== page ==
This guest blog by researcher and international adult education consultant, Dr. Thomas Sticht, email@example.com, was posted on the AAACE-NLA Discussion List on April 30, 2016. It has been lightly edited and reprinted here with the permission of the author.
May 1st is International Workers Day, also known as May Day, a day for celebrating the working men and women of the world as they labor for personal, family, and community development. Mayday is the international distress call for help.
Today the distress call goes out from adults in the United States of America who are facing barriers to their personal and economic development. One of the most difficult barriers with which many adults must cope is limitations in knowledge and skill, indicated by low scores on any of a number of important standardized tests. For instance, a 2013 report, from Mission:Readiness, a national security organization of more than 600 retired generals, admirals and other senior retired military leaders advocating for educational improvements of children, reported that: “among young adults who do finish high school, 23 percent who seek to enlist in the Army cannot score highly enough on the military exams for math, literacy and problem-solving to be allowed to serve.” The organization then goes on to argue for more investments in early childhood education to prevent future under-educated adults.
In a recent report from Educational Testing Service (Kirsch, et. al., 2016), the authors acknowledge the importance of early childhood education and then go on to say: “Although improving early childhood development is an important investment both for the children who are targeted and for the social and economic health of the country, children’s circumstances mirror those of their parents. They, too, need broader opportunities in order to improve their prospects for work, their ability to earn a decent wage, and to live in healthy communities with the kinds of strong social networks and institutions that will support them and, in turn, expand the opportunities they are able to pass along to their children. To ignore these adults not only condemns them to a highly uncertain future but also has potentially serious consequences for the children they are raising.”
The importance of adult education for improving children’s educational achievement was recognized in a recent report from ReadyNation, a national nonpartisan group advocating for the improvement of children’s education. In this report ReadyNation called upon businesses to support parents’ engagement in early childhood. They argued: “When children don’t get off to the right start, it’s hard for them to catch up and become the productive adults we need. Society and businesses suffer when we let kids slip through the cracks. What do the most effective efforts to help young children succeed have in common? They work with parents.” Also see Sticht (2011) for a review of research supporting the call for adult parenthood education to improve the knowledge and skills of both adults and their children.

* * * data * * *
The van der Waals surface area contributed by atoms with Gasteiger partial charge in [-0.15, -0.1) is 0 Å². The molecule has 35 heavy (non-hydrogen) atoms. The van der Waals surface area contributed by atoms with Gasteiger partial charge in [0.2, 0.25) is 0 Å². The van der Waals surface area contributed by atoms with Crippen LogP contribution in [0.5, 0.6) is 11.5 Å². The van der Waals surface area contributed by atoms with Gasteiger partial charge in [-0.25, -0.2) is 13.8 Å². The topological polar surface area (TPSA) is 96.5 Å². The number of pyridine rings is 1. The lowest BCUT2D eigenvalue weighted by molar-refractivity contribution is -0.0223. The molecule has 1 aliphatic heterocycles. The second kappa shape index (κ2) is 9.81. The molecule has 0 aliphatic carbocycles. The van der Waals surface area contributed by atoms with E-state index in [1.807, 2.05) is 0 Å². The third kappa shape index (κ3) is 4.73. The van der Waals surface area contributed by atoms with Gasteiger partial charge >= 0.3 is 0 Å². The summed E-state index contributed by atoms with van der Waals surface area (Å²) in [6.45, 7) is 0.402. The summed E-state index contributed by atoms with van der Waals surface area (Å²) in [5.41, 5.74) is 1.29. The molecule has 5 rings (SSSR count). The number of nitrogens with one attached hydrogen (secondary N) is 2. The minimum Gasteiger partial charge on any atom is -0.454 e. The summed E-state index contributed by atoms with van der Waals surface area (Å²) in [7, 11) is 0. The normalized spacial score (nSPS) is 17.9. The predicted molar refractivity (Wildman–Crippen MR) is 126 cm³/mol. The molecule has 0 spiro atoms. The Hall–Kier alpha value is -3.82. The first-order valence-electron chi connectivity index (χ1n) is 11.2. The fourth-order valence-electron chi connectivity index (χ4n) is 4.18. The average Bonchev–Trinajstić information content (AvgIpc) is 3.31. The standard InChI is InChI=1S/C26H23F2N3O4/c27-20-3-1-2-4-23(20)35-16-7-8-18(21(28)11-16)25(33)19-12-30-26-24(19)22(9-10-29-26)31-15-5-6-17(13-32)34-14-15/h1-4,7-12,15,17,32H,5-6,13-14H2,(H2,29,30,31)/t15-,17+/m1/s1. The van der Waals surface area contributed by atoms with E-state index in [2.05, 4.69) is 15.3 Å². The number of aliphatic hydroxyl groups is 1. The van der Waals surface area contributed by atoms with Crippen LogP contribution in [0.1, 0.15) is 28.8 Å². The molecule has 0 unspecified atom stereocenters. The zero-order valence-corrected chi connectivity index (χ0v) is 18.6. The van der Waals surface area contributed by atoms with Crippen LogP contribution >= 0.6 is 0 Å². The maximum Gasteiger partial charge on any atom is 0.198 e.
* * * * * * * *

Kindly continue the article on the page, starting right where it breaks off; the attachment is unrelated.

Some 35 years ago I discussed the need to support the educational development of workers with low literacy and numeracy skills as a means of both raising the employability and productive abilities of the workforce while also improving the ability of workers who are parents in raising the educational achievement of their children (Sticht, 1983). In this report I presented findings from military R & D that had helped the armed services train and utilize under-educated, low-literate young men similar to those addressed by Mission:Readiness. I also discussed how this could be instrumental in increasing parents’ engagement in educational activities with their children, as discussed by ReadyNation.
Given the importance of improved adult education for meeting national security needs, as argued by Mission:Readiness, and the signal importance of the education of adults in improving children’s educability and success in school as argued by ReadyNation, it is distressing to find that inflation-adjusted funding for adult literacy education at the federal level has declined across the last decade. A truly national disaster for under-served and under-educated parents and their children.
In the words of Tom Nash, President of the Commission on Adult Basic Education (COABE), speaking of the 36 million or so adults with poorly developed literacy, numeracy, and problem solving abilities in the United States: “It’s bewildering that our nation doesn’t rally behind and insist on helping these adults. For every dollar invested in adult education, communities reap some $60 back in increased payroll and property taxes, reduced demand for social services and even savings on criminal justice and healthcare.” He could have easily added that millions of children could benefit from their parents’ newly developed knowledge and skills, too, thereby raising the return on investment in adult literacy education even higher.
Mayday! Mayday! Mayday! Send in the adult educators ASAP!
Kirsch, I., et al. (2016). Changing Our Future: A Story of Opportunity in America. Learn more (Available online using Google search)
Mission:Readiness (2013). California Report: A Commitment to Pre-Kindergarten IS a Commitment to National Security. (Available online using Google search)
Nash, T. (2016, April 26). Close the Illiteracy Blind Spot With Adult Education. The Hill. (Available online using Google search).
ReadyNation. (n.d.). Harnessing the Power of Parents to Support Our Youngest Learners. (Available online using Google search).
Sticht, T. (1983). Literacy and Human Resources Development at Work: Investing in the Education of Adults to Improve the Educability of Children. ERIC Number ED262201 (Available online using Google search)
Sticht, T. (2011). Getting It Right From the Start: The Case for Early Parenthood Education. (Available online using Google search).